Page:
Research: travelling to the Somme

The tiny cluster of graves in woodland where a single company fell and were buried in their own trench, the vast avenues of pristine stone, softened by the heather, roses, tulips of an English country garden. The endless small cemeteries that mark a landscape of death in northern France. A city of the dead at Tyne Cot in Flanders.

It was beautiful weather—more like summer than spring—which somehow made the events I was trying to imagine even more
poignant.

July 1st 1916 had been a fine day too. As the barrage lifted, the lark-song above was one of the last sounds many of those men would ever hear.

We stood by a vast crater, now a gentle lake with weeping willows. And they might well weep: when the crater was blown the thuds and cries of Germans trapped in their trenches went on for three days. Now all is absolute peace, yet the Germans are still beneath our feet.

Shell crater

Now I passed slowly by the memorials: Newfoundlanders and Indians, South Africans in their peaceful wood of ash and hornbeam, the floor a haze of bluebells where once battle raged for 5 days, and Australians remembered at a ruined windmill, in the taking of which they lost nearly as many men as at Gallipoli.

Tiny paper Australian flags fade in the sunlight. Australian visitors have not forgotten. Blossom falls in drifts.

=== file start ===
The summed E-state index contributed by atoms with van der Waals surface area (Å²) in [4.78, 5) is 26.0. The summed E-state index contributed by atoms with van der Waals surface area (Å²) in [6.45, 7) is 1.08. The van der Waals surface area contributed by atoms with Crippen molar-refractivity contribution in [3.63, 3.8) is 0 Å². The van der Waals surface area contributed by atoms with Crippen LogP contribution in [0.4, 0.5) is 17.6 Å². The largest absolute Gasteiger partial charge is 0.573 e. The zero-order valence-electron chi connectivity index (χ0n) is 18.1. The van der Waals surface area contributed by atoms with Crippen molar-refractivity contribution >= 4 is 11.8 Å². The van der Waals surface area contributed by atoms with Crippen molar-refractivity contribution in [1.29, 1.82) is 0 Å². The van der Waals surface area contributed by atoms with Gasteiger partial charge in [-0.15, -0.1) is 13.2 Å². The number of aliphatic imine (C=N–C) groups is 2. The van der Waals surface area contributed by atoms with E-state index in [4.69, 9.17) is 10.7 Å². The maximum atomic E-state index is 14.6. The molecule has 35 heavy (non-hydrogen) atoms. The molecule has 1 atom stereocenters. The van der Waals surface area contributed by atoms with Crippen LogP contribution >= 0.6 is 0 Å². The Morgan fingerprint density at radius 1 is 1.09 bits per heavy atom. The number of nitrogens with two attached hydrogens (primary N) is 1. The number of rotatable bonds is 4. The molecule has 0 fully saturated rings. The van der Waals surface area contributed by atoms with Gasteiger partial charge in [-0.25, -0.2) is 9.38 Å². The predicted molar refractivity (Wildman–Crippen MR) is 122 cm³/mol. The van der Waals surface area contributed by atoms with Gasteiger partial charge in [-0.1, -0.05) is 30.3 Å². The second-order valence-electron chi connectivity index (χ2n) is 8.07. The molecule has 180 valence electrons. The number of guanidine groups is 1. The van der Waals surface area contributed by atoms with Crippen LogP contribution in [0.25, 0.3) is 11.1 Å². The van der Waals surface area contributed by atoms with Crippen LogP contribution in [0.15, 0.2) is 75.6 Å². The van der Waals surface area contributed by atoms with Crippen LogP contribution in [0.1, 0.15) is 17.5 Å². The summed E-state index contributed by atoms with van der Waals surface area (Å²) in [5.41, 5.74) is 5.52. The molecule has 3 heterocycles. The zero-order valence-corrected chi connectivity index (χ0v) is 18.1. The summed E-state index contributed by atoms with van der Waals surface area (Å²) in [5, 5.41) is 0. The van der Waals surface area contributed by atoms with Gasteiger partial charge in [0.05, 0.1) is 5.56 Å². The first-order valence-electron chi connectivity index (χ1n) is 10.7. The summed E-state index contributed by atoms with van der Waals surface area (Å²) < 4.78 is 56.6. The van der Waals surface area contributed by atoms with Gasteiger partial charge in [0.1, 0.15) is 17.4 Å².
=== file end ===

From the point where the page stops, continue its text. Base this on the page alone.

The idea, the ideal which brought men from the colonies—from sheep farms, from Canadian logging stations, from the Punjab and Madras, from Cape Town and the West Indies—is as hard to imagine as the fact that this war took 10 million soldiers’ lives, and that behind every soldier were parents, grandparents, wives, sweethearts, children, siblings, friends: a vale of tears so deep it is, yet again, as unimaginable as everything about this war.

One inscription reads, simply, ‘Our Only Son.’ Another, ‘Good-night Daddy.’

The Great War took writers, musicians, doctors, scholars, actors, politicians and teachers, just as it took miners, shipbuilders, publicans, farriers, shop-assistants and builders’ labourers.

It devastated small communities.

It stole the future.

It is one the reasons I, and others of course, return to write fiction set in the period: to try to impose a painful humanity on unspeakable statistics, and to question what now seems like a monumental and unforgivable folly.
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